Nahum begins his prophecy by discussing the holiness, omnipotence, and righteousness of God. As a jealous God (zealous for righteousness), He will protect His holy name, but the Assyrians in their pride had mocked Him, and because they were enemies of His people, they were also His enemies. They conspired evil against the Lord (1:9,11). Nahum describes God's furious vengeance, which will be irresistible (1:2, 6, 9). The prophet, however, does not want his readers to think that God is quick-tempered, like man, so he explains that "the Lord is slow to anger" (1:3). The actual fulfillment of this prophecy was not to happen for many years, but Nahum asserts that it would indeed come, for God's justice demands that He punish their sin.
Nahum wants the people to understand that God is not only a God of wrath and judgment, but He is good and a tower of strength to those who trust in Him. The people of Nineveh, however, did not put their trust in the Lord. They rather trusted in their highly fortified city. A century and a half earlier, under the ministry of Jonah, the people of Nineveh had repented of their wickedness and served God, but now they had forgotten God and once again became the most wicked, cruel, and oppressive nation.
With an amazing prophecy, Nahum predicts that God would cause an "overflowing flood" and bring Nineveh to ruin (1:8). Historical records show that the fall of Nineveh came because the Tigris River suddenly overflowed its banks ("the gates of the rivers are opened"), and this caused the walls of the city to collapse and the foundations of the palace to fall apart (2:6). At the same time, the armies of the Medes and Babylonians came against Nineveh and entered through the breach in the wall. Nineveh's walls were very high and thick, so her many citizens thought they were safe, but with the Lord's intervention, the invading army would overtake the city.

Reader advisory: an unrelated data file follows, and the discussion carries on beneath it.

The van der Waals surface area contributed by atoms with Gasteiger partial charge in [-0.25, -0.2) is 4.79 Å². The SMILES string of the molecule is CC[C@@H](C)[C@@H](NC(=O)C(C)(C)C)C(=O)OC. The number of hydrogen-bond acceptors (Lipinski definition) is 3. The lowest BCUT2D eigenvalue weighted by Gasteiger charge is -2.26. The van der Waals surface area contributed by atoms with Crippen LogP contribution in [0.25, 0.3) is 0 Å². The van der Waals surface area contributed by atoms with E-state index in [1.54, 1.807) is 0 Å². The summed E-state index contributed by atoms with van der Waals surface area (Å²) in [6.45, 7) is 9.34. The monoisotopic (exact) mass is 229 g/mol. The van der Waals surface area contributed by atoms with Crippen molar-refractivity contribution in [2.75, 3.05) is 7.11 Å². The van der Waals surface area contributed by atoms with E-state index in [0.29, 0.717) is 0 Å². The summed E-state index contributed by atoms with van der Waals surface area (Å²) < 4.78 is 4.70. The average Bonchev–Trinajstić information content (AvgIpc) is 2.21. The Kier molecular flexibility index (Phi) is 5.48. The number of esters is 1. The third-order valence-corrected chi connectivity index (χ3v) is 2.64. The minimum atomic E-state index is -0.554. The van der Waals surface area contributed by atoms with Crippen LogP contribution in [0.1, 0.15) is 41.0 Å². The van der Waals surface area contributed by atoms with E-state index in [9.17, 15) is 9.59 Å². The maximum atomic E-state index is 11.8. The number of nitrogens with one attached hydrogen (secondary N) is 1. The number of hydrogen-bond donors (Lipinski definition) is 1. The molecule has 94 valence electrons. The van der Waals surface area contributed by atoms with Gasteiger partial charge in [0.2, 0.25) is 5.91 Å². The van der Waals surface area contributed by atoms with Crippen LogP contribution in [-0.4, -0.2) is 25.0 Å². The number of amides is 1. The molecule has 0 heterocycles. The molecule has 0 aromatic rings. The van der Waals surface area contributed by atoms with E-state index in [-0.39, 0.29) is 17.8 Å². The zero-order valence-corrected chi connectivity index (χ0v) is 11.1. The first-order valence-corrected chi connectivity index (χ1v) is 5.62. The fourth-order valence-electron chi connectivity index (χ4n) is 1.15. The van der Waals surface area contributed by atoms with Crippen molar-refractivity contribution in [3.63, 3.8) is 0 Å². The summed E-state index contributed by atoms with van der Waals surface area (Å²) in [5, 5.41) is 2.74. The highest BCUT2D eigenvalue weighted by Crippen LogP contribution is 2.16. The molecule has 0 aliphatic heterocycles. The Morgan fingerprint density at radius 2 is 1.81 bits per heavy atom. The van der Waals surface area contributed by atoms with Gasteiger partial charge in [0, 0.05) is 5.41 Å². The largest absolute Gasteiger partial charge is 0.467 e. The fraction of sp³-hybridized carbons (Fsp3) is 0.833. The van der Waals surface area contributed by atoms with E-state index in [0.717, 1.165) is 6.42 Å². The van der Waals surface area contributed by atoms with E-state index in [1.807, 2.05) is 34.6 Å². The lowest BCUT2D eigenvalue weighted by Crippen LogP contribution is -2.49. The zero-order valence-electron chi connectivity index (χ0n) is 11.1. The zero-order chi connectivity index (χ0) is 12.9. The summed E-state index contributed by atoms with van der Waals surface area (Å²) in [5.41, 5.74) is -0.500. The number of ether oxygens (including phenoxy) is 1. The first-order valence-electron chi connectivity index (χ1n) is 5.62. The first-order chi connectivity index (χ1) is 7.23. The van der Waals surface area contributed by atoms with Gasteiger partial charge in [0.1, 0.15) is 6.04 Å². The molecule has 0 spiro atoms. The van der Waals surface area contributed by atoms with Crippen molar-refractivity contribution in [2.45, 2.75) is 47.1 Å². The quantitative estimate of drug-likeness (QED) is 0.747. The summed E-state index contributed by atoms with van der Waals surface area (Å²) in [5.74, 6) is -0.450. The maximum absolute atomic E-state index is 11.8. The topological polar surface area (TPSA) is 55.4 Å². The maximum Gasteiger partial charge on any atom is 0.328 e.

Nahum gives an example of the wickedness of Nineveh. They had defied the God of Israel and conspired against Him by subjugating His people. The many inhabitants of Nineveh thought they were invincible, but the Lord would prevail against them. With the fall of Nineveh and their king, the Lord would break the Assyrian yoke off the necks of His people, and that nation would pass away. Although the Lord had used Assyria to chastise His people, this source of chastisement would end (1:12-13; cf. Isa. 10:5-12). The "good tidings" that would be shouted from the hilltops of Judah would be about the fall of Nineveh. At that time the rituals at the Temple in Jerusalem would be able to return to normal. This is the "excellence of Jacob" which shall be restored (2:2). The Assyrians would no longer go through Judah to collect taxes and oppress the people ("empty them out and ruin their vine branches", 2:2), for Nineveh would be "utterly cut off" (1:15). With an ironic twist, Nahum calls upon the Ninevites to prepare themselves for battle (2:1), for the great army garbed in red (Medo- Babylonian; cf. Ezek. 23:14) will come against them, and they will race through the streets of the city (2:3-4). The king will call upon his select guard (his "worthies") to defend the city, but they would "stumble in their walk" (2:5). One ancient historian tells that they were all drunk at the time the Babylonian army broke through the collapsed wall. Rather than helping to defend their city, the inhabitants would flee in fear, but they would be caught and led away captive. The very things the Ninevites had done to other peoples would be done to them. All the vast amounts of spoil they had taken from other cities would be taken from her, and Nineveh would be made desolate. The city that was once as feared as a dwelling of lions would disappear off the face of the earth. For centuries people walked over the tel of Nineveh, not even aware that the ancient and once beautiful "pool of water" was buried beneath their feet (2:8a, 11-12). Why did this happen to Nineveh? God Himself was against her because of her sinfulness against Him. Any nation that persists in wickedness is sure to face the judgment of the Lord (Amos 9:8).